The UGCC consists of one metropolitanate and exarchate in the territory of Ukraine and 3 metropolitanates, 3 eparchies and 3 apostolic exarchates outside of Ukraine. There are 32 bishops.

In its direction and organizational activities the UGCC is governed by the Code of Canons of the Eastern Churches (1991) and particular law. At the Synod of Bishops in August 2000 there were 156 canons of this particular law passed ad experimentum.

The organs of highest authority of the UGCC are:
- the Major Archbishop
- the Synod of Bishops, which includes all the bishops of the UGCC


The Ukrainian Greek Catholic Church is the largest Eastern Catholic Church in the world. It has over 5.5 million faithful.

According to statistics given by the Ukrainian Government's Committee on Religious Matters, as of January 1, 2001 the Ukrainian Greek Catholic Church has:

Communities Monasteries Educational Institutions Priests Sunday schools Churches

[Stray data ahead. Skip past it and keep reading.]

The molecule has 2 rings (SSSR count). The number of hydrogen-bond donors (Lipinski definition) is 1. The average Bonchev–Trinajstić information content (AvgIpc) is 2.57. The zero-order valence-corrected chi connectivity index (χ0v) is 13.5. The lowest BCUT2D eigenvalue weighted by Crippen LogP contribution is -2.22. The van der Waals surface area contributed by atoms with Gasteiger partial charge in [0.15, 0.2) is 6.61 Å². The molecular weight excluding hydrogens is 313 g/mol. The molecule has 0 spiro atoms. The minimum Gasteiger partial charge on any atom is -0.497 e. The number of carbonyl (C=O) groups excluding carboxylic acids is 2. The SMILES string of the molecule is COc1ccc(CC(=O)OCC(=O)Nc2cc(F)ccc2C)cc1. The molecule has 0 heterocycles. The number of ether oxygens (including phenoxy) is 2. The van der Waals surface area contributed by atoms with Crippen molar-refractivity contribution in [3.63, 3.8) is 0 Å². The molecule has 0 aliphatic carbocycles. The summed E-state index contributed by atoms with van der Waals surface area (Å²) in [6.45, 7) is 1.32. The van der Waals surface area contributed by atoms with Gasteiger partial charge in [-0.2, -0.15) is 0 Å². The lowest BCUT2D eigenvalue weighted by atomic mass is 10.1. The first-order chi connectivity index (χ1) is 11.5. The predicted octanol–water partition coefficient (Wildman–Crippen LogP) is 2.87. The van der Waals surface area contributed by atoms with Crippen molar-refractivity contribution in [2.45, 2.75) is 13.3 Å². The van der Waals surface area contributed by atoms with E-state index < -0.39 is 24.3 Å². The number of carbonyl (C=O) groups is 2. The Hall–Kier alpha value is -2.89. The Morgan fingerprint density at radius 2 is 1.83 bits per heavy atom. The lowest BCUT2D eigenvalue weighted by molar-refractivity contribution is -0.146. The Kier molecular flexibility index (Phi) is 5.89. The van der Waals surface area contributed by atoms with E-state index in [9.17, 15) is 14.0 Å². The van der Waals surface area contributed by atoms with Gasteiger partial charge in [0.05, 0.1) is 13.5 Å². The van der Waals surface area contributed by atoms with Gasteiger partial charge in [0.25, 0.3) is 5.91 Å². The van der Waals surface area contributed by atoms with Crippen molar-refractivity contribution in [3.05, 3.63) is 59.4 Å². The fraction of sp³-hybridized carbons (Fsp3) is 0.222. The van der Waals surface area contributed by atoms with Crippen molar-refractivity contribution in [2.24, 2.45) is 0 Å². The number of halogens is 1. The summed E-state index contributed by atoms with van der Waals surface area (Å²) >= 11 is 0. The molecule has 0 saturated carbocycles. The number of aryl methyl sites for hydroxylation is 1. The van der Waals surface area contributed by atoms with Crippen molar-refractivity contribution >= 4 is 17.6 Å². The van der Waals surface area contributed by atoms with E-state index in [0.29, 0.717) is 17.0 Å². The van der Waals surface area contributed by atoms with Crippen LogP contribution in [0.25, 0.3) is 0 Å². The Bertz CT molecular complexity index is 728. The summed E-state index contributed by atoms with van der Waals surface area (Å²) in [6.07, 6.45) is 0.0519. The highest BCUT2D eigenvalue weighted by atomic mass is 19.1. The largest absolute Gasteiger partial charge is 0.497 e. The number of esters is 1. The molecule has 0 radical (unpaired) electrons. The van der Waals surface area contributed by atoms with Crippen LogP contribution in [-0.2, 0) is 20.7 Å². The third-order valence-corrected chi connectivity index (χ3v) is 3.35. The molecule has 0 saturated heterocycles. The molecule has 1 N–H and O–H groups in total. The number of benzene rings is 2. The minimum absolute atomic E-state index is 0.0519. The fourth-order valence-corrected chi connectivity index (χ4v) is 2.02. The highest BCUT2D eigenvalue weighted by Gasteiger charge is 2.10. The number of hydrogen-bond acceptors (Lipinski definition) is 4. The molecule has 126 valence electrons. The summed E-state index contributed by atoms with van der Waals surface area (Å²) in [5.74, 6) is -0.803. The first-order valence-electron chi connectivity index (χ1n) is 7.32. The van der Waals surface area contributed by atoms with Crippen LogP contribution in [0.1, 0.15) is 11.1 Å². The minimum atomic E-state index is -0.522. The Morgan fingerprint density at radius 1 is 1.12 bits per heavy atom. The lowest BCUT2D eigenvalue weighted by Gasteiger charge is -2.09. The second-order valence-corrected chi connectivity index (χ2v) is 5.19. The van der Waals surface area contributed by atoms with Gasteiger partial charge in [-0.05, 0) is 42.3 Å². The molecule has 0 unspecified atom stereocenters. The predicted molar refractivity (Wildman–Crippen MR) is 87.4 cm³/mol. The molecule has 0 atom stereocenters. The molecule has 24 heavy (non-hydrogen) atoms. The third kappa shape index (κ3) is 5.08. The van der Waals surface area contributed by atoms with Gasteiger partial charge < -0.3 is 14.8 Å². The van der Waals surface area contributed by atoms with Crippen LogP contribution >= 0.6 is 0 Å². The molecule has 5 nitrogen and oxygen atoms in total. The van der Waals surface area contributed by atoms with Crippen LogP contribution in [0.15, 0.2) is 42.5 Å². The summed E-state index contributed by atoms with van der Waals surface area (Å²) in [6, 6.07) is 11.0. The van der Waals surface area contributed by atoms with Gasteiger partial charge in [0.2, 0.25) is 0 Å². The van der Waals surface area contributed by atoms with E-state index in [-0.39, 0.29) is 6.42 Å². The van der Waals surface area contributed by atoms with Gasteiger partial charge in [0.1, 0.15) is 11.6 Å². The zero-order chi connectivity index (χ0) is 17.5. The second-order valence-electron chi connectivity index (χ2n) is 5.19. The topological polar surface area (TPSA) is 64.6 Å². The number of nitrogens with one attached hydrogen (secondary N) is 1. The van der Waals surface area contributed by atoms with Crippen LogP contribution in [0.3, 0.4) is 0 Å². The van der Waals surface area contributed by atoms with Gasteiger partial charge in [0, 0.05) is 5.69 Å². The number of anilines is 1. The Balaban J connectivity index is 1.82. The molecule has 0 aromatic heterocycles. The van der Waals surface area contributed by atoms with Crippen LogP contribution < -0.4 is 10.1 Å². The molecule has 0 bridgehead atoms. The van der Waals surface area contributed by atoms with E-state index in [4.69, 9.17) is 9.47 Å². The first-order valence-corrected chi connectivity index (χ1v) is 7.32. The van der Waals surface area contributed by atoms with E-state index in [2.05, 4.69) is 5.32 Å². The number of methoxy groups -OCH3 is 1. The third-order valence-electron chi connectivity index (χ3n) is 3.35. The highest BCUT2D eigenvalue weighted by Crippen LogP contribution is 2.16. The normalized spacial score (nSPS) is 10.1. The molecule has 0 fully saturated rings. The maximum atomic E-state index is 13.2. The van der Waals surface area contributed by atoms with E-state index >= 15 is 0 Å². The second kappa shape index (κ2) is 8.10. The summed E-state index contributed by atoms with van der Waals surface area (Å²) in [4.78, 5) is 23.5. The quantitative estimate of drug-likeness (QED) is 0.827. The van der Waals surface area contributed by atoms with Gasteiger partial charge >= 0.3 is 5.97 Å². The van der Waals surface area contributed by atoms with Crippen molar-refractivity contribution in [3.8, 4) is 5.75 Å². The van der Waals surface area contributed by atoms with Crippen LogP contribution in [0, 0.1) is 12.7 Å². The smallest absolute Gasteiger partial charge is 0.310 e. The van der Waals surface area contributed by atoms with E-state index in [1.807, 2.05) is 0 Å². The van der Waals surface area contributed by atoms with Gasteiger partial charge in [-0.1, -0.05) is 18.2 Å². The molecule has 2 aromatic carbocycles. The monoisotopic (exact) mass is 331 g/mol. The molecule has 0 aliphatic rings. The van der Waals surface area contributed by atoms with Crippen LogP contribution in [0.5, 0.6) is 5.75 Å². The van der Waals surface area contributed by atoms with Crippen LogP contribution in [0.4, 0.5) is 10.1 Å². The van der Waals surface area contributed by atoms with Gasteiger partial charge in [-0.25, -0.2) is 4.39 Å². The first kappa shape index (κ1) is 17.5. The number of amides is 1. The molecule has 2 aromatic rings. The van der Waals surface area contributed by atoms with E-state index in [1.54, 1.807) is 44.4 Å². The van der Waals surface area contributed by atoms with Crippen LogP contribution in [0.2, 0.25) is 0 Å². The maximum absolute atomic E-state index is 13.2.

3240 78(1188 monks and nuns) 12(1588 students) 1976(53 of which are foreigners) 755 2721(306 are being built)

The head of the UGCC is Major Archbishop, Metropolitan of Lviv and Galicia, Bishop of Kamianets-Podilskyi, Lubomyr Cardinal Husar.
The Major Archbishop's apocrisiarius (official representative), Bishop Ivan Khoma, lives in Rome.

From 1989 to 2001 eleven Episcopal Synods were held. There were also 2 sessions of the Patriarchal Sobor (Council): the first was dedicated to the question of the new evangelization (1996) and the second to the role of the laity in the life of the modern Church (1998). A third session is planned for 2003: Jesus Christ, Source of the Rebirth of the Ukrainian People. This will discuss Ukrainian social problems, in particular abortion, divorce, corruption and alcoholism.


From 1989 to 1992 following its emergence from the underground, the Greek Catholic Church in Ukraine consisted of three eparchies - Lviv, Ivano-Frankivsk and Mukachiv. At the Synod of Bishops which was held in Lviv from 1 to 31 May 1992, a new territorial system was devised according to which the number of eparchies increased by four: Ternopil, Zboriv, Sambir-Drohobych and Kolomiya-Chernivtsi. The Kyiv-Vyshorod exarchate, which occupies the territory beyond Halychyna, Transcarpathia and Bukovyna, received a separate status.